Loose rock appearing in the water conveyance tunnel at the 1,000-MW Kemano powerhouse was a concern for the owner, who turned to the use of remotely operated vehicles to determine the cause and extent of the problem.
By Robert Clarke
The 1,000-MW Kemano powerhouse is located in a remote area of the Coast Range Mountains in British Columbia, Canada. Water for this high-head generating station is supplied by a 10-mile-long tunnel that was constructed in the 1950s using drill and blast techniques. The hydro plant produces electricity for the owner’s aluminum smelter, which is located about 45 miles away.
Small rocks were being found in a trap that had been installed immediately before the turbines. The facility owner was concerned about the origin of the rocks, as the tunnel suffered a collapse in 1961 that required de-watering and repairs. As part of an asset-based condition assessment, the owner decided it was time to inspect the tunnel to determine the likely source of the rocks, review the condition of the previously repaired areas and see the condition of the rock trap, which is in the main tunnel.
|This LBV300XL remotely operated vehicle was used to provide an overall condition assessment of the downstream end of the tunnel providing water to the 1,000-MW Kemano powerhouse.|
Performing the work
Water falls 2,600 feet over the length of the tunnel to reach the power plant, which is 1,400 feet inside the base of Mount Dubose in a blasted cavern. It contains eight turbine-generator units, each with a capacity of 125 MW.
ASI Group of St. Catharines, Ontario, Canada, was selected to provide preliminary inspection services using two of its long-range remotely operated vehicles, or ROVs. These specialized machines provide real-time video and sonar imagery to topside inspection personnel. ASI Group proposed to conduct limited inspections from either end of the tunnel at Kemano to gather a general idea of the tunnel condition and to demonstrate the type of information that could be provided if the full tunnel was inspected using underwater robotic systems.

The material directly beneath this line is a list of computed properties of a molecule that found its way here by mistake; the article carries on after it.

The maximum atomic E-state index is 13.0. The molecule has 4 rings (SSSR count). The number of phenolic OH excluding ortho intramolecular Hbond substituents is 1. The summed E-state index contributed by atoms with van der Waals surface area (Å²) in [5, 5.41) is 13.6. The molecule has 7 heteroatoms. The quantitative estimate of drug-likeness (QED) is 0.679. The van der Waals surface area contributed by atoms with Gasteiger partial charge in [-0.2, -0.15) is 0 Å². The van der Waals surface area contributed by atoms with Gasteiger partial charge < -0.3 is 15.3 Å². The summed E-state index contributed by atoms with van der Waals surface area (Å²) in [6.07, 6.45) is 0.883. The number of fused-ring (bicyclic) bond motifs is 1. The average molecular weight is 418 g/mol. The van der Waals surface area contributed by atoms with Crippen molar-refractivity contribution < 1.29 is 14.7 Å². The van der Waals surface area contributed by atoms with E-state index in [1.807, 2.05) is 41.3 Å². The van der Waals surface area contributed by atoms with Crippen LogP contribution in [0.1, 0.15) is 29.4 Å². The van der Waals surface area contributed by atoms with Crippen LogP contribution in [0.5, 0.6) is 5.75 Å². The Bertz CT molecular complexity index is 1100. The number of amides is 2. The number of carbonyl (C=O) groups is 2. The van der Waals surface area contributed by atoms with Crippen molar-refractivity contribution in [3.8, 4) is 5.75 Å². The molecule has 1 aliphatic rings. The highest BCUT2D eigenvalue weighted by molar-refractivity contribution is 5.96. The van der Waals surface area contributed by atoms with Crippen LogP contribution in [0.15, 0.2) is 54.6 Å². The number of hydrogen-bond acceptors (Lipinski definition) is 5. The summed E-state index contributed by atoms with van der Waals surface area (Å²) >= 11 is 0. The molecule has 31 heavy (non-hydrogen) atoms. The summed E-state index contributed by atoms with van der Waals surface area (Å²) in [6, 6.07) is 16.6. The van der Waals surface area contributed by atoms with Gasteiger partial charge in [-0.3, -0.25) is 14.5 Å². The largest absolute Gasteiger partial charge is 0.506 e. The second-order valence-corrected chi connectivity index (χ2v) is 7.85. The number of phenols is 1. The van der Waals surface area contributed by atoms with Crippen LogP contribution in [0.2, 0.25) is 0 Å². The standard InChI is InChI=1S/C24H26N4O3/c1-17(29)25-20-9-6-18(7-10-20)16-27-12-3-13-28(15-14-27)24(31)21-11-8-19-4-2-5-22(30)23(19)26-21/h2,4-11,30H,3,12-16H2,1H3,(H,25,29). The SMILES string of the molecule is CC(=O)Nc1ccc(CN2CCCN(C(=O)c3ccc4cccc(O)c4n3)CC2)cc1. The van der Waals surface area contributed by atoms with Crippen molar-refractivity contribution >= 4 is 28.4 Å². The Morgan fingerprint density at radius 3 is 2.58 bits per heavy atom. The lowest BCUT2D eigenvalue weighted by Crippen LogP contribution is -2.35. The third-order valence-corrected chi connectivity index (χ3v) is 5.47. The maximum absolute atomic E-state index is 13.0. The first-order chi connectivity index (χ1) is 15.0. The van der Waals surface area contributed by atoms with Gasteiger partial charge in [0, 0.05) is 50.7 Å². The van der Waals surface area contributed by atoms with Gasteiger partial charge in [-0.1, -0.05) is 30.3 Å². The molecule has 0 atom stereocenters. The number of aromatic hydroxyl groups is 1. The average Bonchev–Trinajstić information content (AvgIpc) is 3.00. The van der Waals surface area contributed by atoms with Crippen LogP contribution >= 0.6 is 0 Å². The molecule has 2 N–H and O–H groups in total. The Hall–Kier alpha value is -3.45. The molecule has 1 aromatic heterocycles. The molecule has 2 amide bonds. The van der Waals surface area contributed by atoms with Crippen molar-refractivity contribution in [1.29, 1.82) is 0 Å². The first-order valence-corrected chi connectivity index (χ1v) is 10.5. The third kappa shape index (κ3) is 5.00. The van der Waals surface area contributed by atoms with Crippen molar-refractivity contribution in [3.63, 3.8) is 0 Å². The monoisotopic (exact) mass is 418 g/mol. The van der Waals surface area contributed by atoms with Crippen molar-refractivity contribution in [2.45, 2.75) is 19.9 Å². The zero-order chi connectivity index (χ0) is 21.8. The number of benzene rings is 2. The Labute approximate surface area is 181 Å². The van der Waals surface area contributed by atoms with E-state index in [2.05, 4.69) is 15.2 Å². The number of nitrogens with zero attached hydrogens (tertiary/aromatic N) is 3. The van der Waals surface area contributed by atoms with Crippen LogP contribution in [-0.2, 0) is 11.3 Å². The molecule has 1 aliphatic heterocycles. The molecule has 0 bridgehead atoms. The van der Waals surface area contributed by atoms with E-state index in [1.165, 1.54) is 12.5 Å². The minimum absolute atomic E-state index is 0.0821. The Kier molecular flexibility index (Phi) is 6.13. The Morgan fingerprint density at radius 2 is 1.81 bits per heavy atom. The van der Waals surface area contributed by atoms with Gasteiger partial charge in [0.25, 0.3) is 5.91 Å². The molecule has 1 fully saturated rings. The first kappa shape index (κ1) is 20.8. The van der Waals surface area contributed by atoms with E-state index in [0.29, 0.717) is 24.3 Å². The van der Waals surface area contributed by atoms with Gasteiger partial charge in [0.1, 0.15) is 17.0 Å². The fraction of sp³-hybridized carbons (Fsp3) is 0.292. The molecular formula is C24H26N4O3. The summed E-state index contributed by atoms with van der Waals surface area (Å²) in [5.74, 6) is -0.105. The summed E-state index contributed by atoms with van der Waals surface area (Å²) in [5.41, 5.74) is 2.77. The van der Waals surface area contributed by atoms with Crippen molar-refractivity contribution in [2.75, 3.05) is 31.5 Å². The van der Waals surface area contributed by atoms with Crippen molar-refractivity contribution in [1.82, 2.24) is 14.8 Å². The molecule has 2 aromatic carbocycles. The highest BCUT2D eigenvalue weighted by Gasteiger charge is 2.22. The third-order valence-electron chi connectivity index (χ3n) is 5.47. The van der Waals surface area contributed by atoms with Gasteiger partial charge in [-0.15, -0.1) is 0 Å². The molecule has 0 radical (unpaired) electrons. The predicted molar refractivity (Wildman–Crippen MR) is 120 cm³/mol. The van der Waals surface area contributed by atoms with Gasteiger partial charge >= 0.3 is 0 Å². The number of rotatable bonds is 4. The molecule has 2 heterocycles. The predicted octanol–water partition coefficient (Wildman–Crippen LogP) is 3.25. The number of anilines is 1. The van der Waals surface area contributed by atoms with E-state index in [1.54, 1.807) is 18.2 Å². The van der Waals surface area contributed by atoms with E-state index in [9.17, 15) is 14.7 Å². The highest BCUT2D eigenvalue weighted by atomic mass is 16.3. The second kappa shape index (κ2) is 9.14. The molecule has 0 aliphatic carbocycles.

Because of the remote nature of the tunnel, the two ROV systems were flown in by helicopter from the town of Kitimat, the closest hub for road transportation. From there, secondary helicopter flights were used to deploy the equipment to the surge shaft and intake. The only level area for equipment set-up at the surge shaft was the roof of the structure itself. This provided an area of only 26 feet by 36 feet with limited load capacity for the equipment. Even the helicopter used for personnel transport had to have a mobile landing pad installed adjacent to the structure.
At the upstream intake, there was more room available in the gate house, so ASI Group used its customized Falcon ROV, manufactured by Saab Seaeye and customized by ASI Group, with 3.2 miles of umbilical.
Because power is essential to the aluminum smelter and alternate sources were limited, the tunnel was only available for a four-hour period, during which time all of the lock-out/tag-out operations would have to completed, along with launch, inspection and recovery to the maximum distance possible. The coordinated deployment of the two vehicles began once all systems were locked and tagged, securing the tunnel in a low-flow condition. The extent of the Falcon deployment was about 1.6 miles and covered some of the previous repair areas. Historical records were compared with the observed treatments of the tunnel lining.
At the downstream end, the inspection using the LBV300XL ROV extended about 100 meters upstream to the transition from concrete lining to untreated native rock and downstream to the rock trap.
All of the work was conducted within the four-hour window allotted and to the satisfaction of the plant owner. The coordination between the operations group at the smelter, power management group, site safety personnel and ROV crew culminated in an event that proved not only the capabilities of the ROV, but more importantly, verified the overall process developed by the owner and the team’s ability to complete it with a perfect safety record and zero reportable incidents.
|ASI Group workers pilot a remotely operated vehicle during the inspection of the Kemano project’s gate house intake tunnel.|
The specifics of the results are confidential to the facility owner, but in general, the work verified that:
– The tunnel could be inspected in a flooded condition using ROVs;
– The type and quality of information was excellent and suitable for an engineering condition assessment;
– The area of previous repairs was in excellent condition; and
– There were some variations between historical records and actual lining treatments.
Bob Clarke, P.Eng., is senior operations manager with ASI Group’s marine services group.